Name of Interview: Rob Swindell
Date Interviewed: July 31, 2002
DV Tapes Filled: 1 Hour
Location: Los Angeles, CA

mafiarob.jpg (5.6K) Photo of Rob Swindell in Mafia Costume (1992)
syncglass.gif (21K) Synchronet "Glass" Logo (2003)
synchronets.jpg (133K) MAGAZINE AD: Synchronet Version 2 from Boardwatch, July, 1994 (Small Version)
rshsgrad.jpg (22K) Rob Swindell High School Graduation Photo (1988)
rob031399.jpg (39K) Rob Swindell Drumming at Hogue Barmichael's (March, 1999)
synchronet.jpg (396K) MAGAZINE AD: Synchronet Version 2 from Boardwatch, July, 1994 (Large Version) (4.6M) Synchronet v2.30b for DOS and OS/2 (September, 1997) (868K) Source Code for Synchronet v2.30b (Older Version) (September, 1997)
rob.jpg (71K) Photo of Rob Swindell from his Author's Page (2003)
sbbsunix.txt (17K) Installation Instructions for v3.11 Beta for UNIX (2003) (5.6M) Synchronet v3.10 Beta for Win32 (March, 2003)

I entirely misjudged how long it would take me to drive to Los Angeles, and by the time I got in, it was very late. It was late enough that Rob Swindell's wife got on the phone when I called in and said it would probably be a good idea for me to sleep somewhere, and not risk crashing the car pushing myself. As it was, I was less than 20 miles from their house at that point, so I went for it. Rob and his wife were very gracious to have me show up so late for an interview, and although the footage doesn't demonstrate it, it is in fact not an appropriate hour for people to be showing up with cameras.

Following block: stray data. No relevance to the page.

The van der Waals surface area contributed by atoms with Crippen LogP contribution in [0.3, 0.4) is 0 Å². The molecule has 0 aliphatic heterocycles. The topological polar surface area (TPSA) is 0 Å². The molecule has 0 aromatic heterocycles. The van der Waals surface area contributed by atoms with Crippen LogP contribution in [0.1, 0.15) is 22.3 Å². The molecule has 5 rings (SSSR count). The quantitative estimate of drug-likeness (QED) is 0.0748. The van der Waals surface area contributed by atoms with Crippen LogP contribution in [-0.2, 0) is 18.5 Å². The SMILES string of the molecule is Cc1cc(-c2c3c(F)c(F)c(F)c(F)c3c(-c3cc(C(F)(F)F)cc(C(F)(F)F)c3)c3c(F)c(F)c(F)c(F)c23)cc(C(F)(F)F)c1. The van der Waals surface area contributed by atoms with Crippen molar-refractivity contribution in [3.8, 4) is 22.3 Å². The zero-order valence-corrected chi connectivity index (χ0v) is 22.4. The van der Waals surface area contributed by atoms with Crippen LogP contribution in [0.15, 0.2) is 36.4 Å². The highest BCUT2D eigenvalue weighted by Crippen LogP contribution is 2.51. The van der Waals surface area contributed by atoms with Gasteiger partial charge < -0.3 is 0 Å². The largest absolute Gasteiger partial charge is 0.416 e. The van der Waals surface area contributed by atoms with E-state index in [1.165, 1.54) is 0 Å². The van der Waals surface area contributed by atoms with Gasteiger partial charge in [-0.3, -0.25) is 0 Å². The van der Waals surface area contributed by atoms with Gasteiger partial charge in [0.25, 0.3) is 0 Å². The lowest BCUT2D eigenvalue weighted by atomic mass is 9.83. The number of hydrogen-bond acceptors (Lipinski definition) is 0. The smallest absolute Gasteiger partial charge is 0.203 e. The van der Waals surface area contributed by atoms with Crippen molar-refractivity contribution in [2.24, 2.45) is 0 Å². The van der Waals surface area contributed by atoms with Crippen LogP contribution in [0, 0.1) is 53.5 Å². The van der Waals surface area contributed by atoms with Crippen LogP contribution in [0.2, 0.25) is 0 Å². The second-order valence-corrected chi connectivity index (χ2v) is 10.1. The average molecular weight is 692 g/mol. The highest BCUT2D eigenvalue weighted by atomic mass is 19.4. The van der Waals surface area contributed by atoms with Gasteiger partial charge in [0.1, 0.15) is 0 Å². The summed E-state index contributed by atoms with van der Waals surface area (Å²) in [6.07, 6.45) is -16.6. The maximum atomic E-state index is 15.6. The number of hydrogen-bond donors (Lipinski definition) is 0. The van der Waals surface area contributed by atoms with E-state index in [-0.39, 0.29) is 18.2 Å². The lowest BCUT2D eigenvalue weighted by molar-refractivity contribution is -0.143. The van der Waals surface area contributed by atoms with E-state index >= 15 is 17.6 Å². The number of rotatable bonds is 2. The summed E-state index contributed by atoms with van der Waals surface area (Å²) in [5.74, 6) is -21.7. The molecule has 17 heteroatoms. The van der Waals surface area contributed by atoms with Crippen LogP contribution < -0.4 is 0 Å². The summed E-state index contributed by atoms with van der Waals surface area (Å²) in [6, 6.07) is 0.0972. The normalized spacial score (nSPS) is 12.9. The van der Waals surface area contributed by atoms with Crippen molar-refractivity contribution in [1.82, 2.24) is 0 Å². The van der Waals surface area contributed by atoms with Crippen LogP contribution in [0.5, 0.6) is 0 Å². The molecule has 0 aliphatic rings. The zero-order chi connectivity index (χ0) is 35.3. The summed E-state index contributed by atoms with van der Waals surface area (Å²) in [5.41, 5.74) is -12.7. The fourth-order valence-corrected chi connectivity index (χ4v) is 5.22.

That situation aside, the interview with Rob went very well. He is the creator and the continuing developer of Synchronet, which makes it one of the only commercial packages to both switch to free software and still be maintained by the original developer. While I've interviewed a lot of developers who used to work on their packages, many have either lost the rights or no longer do work on them. Therefore, his perspective is a little different.

We covered a number of subjects, including his days with WWIV boards and the boards that affected him, up to the running of his BBS company, Digital Dynamics, and their part of the BBS industry. He was less than enthused about how his company was treated compared to other companies, but came away from the whole thing with a positive outlook ("it supported me and some employees for a couple of years"). His infant daughter sat in on the interview (that is, she slept nearby) and his cat had a few things it wanted on camera as well.

It was a solid interview, and a great addition.